I only know instructions like je, jnl, etc., in x86 AT&T syntax.

What does jcc actually mean? All jump instructions?


cc stands for condition code.

Jcc is not a single instruction, it just describes the jump mnemonics that check the condition code before jumping.

JNE for instance, checks the condition code before jumping.

The typical case is to do a comparison (which sets the CC) and then use one of the jump mnemonics afterwards.

The condition code can also be set with instructions like AND, OR, XOR, addition, subtraction (or CMP, of course).


CC means condition code. Normally this means the state of FLAGS, except for JECXZ, which Intel groups with the other Jcc instructions in the Jcc insn set ref manual entry.

Other manuals, like Agner Fog's instruction tables, often separate JECXZ from the flag-based jumps, because they perform differently.

All jump instructions?

No, definitely not.

x86 also has another conditional jump instruction: LOOP/LOOPcc. LOOPE LOOPNE are the only conditions available, not the full set of flag states. (Don't use LOOP, it's slow)

Jcc also doesn't include JMP or any other unconditional jumps, even indirect jumps (e.g. jmp *rax in AT&T syntax). Indirect jumps are always taken, but can have a variable destination. CALL and RET are also jumps.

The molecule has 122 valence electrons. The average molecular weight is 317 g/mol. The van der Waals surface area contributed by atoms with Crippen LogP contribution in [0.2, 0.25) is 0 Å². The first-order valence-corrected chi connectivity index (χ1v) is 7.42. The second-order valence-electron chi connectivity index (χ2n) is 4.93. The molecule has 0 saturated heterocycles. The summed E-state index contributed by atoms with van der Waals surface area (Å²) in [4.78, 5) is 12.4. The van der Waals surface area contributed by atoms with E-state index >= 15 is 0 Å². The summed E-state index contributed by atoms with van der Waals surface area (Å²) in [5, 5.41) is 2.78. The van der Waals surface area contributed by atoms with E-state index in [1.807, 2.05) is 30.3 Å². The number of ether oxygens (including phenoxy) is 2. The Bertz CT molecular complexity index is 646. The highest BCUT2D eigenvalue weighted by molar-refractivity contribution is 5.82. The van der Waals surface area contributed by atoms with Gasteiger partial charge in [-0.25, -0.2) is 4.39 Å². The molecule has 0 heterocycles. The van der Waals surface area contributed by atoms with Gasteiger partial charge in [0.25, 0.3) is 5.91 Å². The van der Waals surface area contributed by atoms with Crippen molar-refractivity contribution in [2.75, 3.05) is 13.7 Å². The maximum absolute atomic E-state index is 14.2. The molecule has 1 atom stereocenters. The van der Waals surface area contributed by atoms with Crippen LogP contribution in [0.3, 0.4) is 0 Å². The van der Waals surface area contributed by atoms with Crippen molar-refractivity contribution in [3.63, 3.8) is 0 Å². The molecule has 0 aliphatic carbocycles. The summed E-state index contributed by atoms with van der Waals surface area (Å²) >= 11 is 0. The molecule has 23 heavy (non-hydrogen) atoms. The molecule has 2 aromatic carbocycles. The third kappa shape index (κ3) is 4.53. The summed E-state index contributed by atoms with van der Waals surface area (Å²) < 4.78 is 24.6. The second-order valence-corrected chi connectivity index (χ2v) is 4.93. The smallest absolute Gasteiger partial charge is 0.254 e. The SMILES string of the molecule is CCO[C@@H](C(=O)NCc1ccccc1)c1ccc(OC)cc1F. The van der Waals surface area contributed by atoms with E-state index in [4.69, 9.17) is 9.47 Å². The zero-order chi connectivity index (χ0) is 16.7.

Even XBEGIN operates as a jump if a transactional memory operation aborts before reaching an XEND instruction, so it's a conditional branch on the transaction committing or aborting.

There are other "cc" instruction that use the same FLAGS conditions as conditional jumps: SETcc and CMOVcc. Just like Jcc, FLAGS are a data input to those instructions, and their data output depends on it. So you can do flag-based stuff without jumps.

The terminology isn't restricted to just x86:

GNU C inline assembly syntax also uses "cc" to declare that an inline-asm statement clobbers the machine's condition codes. (This is implicit on x86 and x86-64: you never need an explicit "cc" clobber. Unlike some architectures (e.g. ARM), most x86 instructions modify flags, so when gcc was ported to x86, the designers decided that it was unlikely to help make better code, and much more likely to be a source of bugs when people forgot to write "cc" in the clobber section.)

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